Capitalism-the beginning and end of humanity

  1. Harari addresses the multifaceted relationship between science, technology, and fiscal institutions by describing the thing that all of these things have in common: humans. As we gained language, this led to an increase in interactions between peoples. Because we began to industrialize the world, productivity and greed took precedence over our earlier occupations of simply having enough sustenance to survive (278). The idea behind this is actually similar to the “Guns, Germs, and Steel” article; as we developed and aimed to conquer differing lands, we needed a way to send resources to those aiming to create new civilizations in other parts of the world. Imperialism started the rise of capitalism, intertwining with science and technology (302). Myths started language but also initiated the development of tech and science, furthering our need for knowledge and creating social classes. Our need for increased resources led to implementation of a fiscal entity, fueling our need to progress our finances as well as our technological/scientific capabilities.  
  2. I think that Harari’s argument is extremely convincing because it portrays this idea that as we continue down this path of improvement, we further entangle ourselves in the web of science, tech, and capitalism. Harari’s entire chapter on greed solidifies that humans would aim to cut production costs as low as they can whilst increasing their profit margins elsewhere. The only stipulation that I have in my agreement is that Harari states that progress is hindered on the idea that admitting ignorance can improve the whole of humanity (310). I do not think that this adds to his argument whatsoever. In fact, I think that it quasi implies that humans are humble beings and that the improvements that we may, albeit have unintended consequences, are for the betterment of ourselves and the world. This phrase does not parallel the remainder of his argument, but it is the largest part that I disagree with.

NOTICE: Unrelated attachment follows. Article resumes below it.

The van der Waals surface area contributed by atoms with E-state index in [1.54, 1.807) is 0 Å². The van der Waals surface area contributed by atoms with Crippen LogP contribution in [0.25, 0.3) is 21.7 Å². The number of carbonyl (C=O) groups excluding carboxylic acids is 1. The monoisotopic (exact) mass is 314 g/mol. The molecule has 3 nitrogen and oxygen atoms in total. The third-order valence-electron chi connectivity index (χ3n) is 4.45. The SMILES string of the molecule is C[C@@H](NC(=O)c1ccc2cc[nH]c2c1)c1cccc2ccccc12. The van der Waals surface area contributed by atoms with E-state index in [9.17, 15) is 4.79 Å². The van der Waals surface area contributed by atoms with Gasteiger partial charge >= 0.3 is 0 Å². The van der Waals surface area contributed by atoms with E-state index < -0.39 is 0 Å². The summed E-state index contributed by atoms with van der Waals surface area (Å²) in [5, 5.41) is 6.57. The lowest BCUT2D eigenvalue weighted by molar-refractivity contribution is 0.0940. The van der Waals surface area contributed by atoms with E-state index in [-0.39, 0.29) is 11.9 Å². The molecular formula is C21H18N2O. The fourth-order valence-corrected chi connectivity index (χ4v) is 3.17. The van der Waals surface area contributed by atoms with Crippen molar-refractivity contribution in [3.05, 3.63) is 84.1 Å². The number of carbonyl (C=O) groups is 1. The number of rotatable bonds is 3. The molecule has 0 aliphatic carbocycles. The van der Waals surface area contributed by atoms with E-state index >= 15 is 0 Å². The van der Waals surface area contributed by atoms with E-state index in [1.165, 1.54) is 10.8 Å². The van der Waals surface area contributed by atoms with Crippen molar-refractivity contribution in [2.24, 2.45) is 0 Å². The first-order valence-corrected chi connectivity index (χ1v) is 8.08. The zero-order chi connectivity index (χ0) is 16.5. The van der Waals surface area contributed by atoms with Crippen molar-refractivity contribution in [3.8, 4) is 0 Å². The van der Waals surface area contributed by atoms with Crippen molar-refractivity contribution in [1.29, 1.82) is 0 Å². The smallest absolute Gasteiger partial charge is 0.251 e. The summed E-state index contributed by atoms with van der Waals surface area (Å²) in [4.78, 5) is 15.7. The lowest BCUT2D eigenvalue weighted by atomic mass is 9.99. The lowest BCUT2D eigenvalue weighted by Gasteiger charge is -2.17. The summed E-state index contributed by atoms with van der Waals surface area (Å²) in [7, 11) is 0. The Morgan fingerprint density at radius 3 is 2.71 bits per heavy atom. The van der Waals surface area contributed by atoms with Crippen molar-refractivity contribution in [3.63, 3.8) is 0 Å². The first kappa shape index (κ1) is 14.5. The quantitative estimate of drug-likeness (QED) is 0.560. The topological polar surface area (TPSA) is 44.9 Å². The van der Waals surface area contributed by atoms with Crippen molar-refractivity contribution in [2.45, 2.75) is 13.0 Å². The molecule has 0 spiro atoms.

2 thoughts on “Capitalism-the beginning and end of humanity”

  1. I like how you related this week’s reading to a previous one. I’m a little confused about your stratification point. I understood Harari’s point about stratification to be the result of the agricultural revolution and a central control of agricultural surplus, not necessarily a thirst for new knowledge. Granted, power/imperialism controls the discourse of knowledge as well as who has access to this knowledge. So, I’d agree that knowledge promoted stratification around the scientific revolution but not around the origins of humanity. I agree with your stipulation that the progress of knowledge is based in admitting ignorance. I also think this implies we are morally obligated to move past our ignorance, but that the powers that be often make this transcendence difficult or impossible for the populations lowest on this stratification, which hinders progress. So, I guess if we really want to progress, we have to move past greed and not just ignorance.

  2. Great post, I agree with you in the fact that ignorance doesn’t always mean progress, however, do you think that the acceptance of not knowing everything helped spur the need to know more? For example, when the Greeks saw lightening storms, they didn’t think about the science behind how they happen, they just accepted that Zeus was angry and sending lightening down.

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